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HIKING THE KALALAU TRAIL IN KAUAI

The coveted Kalalau Trail is an 11 mile, one way, trail from Ke'e Beach to Kalalau Beach. Winding in and out of valleys along the Na Pali Coast this will always be one of my favorite hikes.

Permits are required for this hike and they can be difficult to obtain as there are a limited number of permits sold for each night. Make sure to look into getting the permits in advance. You can purchase permits up to 30 days prior to your hike linked here.


Distance: 22 miles roundtrip + some if you go explore in the valley

Difficulty: Intermediate- Advanced

Best time to go: Summer Months

What to bring: Backpacking gear (tent, sleeping bag, hammock, headlamp), hiking shoes, hiking poles, hydration bladder & water bottle, potable water purification tablets or water purification filter, food (pack out all of your trash)

Notes: Rivers at mile 2, 6 & 10


Hiking the Kalalau Trail is a bucket list adventure for many with some of the most spectacular viewpoints throughout the entire hike. After securing permits you will need to figure out how you are going to get to the start of the hike. The trailhead starts at Ke'e beach, at the end of the road on the north side of Kauai. In the past I have rented a car and left it at the trailhead (they check your permit before the parking lot now) and I have also been dropped off by a friend. Or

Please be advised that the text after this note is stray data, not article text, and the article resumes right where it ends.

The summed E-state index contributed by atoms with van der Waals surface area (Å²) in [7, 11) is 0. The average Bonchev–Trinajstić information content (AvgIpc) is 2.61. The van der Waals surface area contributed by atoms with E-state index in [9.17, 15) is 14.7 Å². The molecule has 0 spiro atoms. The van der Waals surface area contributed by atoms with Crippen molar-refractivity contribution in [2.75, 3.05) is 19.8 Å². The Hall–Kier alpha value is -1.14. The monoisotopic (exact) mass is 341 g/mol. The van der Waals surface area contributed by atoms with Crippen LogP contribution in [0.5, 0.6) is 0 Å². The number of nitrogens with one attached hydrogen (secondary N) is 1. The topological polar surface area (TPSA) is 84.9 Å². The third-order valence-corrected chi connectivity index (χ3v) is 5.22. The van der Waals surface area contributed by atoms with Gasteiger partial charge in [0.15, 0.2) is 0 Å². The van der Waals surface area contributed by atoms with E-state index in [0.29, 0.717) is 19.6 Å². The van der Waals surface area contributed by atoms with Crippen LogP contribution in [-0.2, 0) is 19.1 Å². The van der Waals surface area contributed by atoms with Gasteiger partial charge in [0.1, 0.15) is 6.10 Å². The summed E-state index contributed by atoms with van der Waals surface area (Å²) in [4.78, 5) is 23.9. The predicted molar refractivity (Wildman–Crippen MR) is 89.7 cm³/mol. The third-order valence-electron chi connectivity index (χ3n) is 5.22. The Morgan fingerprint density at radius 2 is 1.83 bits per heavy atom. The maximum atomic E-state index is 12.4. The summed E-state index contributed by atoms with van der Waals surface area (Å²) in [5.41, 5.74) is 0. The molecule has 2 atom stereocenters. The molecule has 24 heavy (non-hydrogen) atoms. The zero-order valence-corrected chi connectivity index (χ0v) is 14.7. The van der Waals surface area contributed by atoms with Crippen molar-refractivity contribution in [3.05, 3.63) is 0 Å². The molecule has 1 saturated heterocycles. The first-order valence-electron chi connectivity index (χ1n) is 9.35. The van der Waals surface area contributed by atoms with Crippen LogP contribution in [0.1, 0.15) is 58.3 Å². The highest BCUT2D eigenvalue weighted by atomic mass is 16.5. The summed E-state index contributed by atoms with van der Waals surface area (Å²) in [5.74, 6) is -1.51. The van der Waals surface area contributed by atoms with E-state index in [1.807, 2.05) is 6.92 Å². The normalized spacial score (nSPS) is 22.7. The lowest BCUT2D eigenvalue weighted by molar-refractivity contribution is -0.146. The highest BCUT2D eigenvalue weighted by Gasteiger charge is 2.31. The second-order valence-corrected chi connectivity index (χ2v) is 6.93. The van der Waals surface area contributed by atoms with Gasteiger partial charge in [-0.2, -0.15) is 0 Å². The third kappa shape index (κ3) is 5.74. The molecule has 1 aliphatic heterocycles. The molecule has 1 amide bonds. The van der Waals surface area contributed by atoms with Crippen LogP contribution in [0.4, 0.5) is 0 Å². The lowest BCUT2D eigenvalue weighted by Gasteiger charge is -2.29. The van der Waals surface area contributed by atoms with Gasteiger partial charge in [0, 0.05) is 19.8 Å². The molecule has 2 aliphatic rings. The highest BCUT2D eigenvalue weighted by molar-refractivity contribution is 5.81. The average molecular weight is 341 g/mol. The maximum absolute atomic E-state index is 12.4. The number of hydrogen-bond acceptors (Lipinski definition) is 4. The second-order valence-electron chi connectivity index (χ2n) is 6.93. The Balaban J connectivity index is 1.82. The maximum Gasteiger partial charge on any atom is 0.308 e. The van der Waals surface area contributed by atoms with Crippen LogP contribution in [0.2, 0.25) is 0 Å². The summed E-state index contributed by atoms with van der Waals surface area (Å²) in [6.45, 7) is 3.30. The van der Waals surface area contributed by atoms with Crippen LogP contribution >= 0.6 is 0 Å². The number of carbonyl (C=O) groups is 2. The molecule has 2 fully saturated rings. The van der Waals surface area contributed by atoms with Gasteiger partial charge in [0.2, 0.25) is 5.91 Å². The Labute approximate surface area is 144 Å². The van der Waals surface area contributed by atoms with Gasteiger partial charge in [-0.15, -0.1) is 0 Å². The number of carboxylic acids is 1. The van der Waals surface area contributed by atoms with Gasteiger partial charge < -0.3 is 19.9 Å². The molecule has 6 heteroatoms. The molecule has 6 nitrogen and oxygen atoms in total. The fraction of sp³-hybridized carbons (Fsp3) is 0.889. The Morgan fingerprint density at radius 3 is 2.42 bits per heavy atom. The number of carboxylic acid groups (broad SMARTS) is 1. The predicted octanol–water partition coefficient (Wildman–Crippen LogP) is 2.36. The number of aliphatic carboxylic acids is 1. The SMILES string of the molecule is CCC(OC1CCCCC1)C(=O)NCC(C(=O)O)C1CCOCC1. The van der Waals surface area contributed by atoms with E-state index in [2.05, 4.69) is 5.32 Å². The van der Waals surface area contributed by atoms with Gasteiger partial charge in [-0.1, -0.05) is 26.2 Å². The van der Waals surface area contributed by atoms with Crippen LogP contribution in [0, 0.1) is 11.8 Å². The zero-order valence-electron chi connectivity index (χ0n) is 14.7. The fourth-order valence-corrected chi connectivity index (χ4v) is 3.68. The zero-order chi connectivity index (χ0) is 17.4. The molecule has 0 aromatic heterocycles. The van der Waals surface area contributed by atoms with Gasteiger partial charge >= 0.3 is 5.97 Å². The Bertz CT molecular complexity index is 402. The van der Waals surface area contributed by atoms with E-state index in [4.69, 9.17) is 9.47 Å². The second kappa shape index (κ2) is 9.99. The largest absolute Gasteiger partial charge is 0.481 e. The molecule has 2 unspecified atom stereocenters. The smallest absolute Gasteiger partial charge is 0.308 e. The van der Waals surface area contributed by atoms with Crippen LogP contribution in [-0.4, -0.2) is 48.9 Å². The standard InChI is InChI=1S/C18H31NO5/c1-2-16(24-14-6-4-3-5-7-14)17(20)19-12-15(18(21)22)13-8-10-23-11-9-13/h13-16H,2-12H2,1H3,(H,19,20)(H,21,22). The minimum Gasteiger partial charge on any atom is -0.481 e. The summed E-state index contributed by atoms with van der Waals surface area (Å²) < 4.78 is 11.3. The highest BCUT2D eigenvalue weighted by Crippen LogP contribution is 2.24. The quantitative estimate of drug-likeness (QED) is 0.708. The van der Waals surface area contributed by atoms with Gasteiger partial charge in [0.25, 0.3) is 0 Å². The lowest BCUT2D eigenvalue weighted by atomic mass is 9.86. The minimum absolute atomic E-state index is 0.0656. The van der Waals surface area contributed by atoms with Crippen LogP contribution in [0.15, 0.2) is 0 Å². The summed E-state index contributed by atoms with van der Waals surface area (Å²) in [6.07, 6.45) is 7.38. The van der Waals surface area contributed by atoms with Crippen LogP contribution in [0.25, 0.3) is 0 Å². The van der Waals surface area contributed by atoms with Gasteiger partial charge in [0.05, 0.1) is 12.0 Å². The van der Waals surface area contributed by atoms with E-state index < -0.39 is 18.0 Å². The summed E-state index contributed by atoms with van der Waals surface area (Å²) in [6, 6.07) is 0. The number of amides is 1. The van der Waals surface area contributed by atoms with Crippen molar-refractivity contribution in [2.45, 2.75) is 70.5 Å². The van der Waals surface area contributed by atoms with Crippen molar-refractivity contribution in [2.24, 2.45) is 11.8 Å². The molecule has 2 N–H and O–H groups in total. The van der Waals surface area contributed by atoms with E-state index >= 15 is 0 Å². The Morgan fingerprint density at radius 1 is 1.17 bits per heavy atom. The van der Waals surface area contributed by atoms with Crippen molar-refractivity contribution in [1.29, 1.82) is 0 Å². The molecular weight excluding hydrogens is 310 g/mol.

you could hitch hike there. I always like to start the hike as early as possible to get as much of it done before it gets too hot and before the Hanakapi‘ai hikers start. Both hikes start at the same trailhead and anyone can hike to Hanakapi‘ai but once you get to the Hanakapi‘ai River (2 miles in) you can't hike past this point unless you have a permit.

Keep in mind the trail has mile markers every mile so once you get past the Hanakapi‘ai River which is at the 2 mile mark lookout for the mile markers. The next big checkpoint will be at mile 6 which is at another river.